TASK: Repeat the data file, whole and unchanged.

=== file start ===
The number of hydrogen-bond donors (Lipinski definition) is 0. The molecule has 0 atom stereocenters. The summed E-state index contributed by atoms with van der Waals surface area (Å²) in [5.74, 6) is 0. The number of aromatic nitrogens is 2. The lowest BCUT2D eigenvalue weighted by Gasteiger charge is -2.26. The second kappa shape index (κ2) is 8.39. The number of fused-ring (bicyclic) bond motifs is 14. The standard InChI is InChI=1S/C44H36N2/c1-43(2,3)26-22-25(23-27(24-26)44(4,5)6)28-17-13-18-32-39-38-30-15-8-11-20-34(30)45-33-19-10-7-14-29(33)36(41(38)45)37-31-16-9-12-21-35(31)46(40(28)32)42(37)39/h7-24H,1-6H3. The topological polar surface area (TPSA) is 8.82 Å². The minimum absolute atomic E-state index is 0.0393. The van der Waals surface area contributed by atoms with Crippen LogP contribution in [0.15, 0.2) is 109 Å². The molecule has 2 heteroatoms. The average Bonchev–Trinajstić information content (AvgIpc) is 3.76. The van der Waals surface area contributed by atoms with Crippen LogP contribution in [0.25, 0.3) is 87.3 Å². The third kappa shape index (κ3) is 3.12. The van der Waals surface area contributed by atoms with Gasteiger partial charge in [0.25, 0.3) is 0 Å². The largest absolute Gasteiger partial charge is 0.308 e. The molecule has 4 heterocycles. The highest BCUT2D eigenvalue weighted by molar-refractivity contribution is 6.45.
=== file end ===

The number of hydrogen-bond donors (Lipinski definition) is 0. The molecule has 0 atom stereocenters. The summed E-state index contributed by atoms with van der Waals surface area (Å²) in [5.74, 6) is 0. The number of aromatic nitrogens is 2. The lowest BCUT2D eigenvalue weighted by Gasteiger charge is -2.26. The second kappa shape index (κ2) is 8.39. The number of fused-ring (bicyclic) bond motifs is 14. The standard InChI is InChI=1S/C44H36N2/c1-43(2,3)26-22-25(23-27(24-26)44(4,5)6)28-17-13-18-32-39-38-30-15-8-11-20-34(30)45-33-19-10-7-14-29(33)36(41(38)45)37-31-16-9-12-21-35(31)46(40(28)32)42(37)39/h7-24H,1-6H3. The topological polar surface area (TPSA) is 8.82 Å². The minimum absolute atomic E-state index is 0.0393. The van der Waals surface area contributed by atoms with Crippen LogP contribution in [0.15, 0.2) is 109 Å². The molecule has 2 heteroatoms. The average Bonchev–Trinajstić information content (AvgIpc) is 3.76. The van der Waals surface area contributed by atoms with Crippen LogP contribution in [0.25, 0.3) is 87.3 Å². The third kappa shape index (κ3) is 3.12. The van der Waals surface area contributed by atoms with Gasteiger partial charge in [0.25, 0.3) is 0 Å². The largest absolute Gasteiger partial charge is 0.308 e. The molecule has 4 heterocycles. The highest BCUT2D eigenvalue weighted by molar-refractivity contribution is 6.45.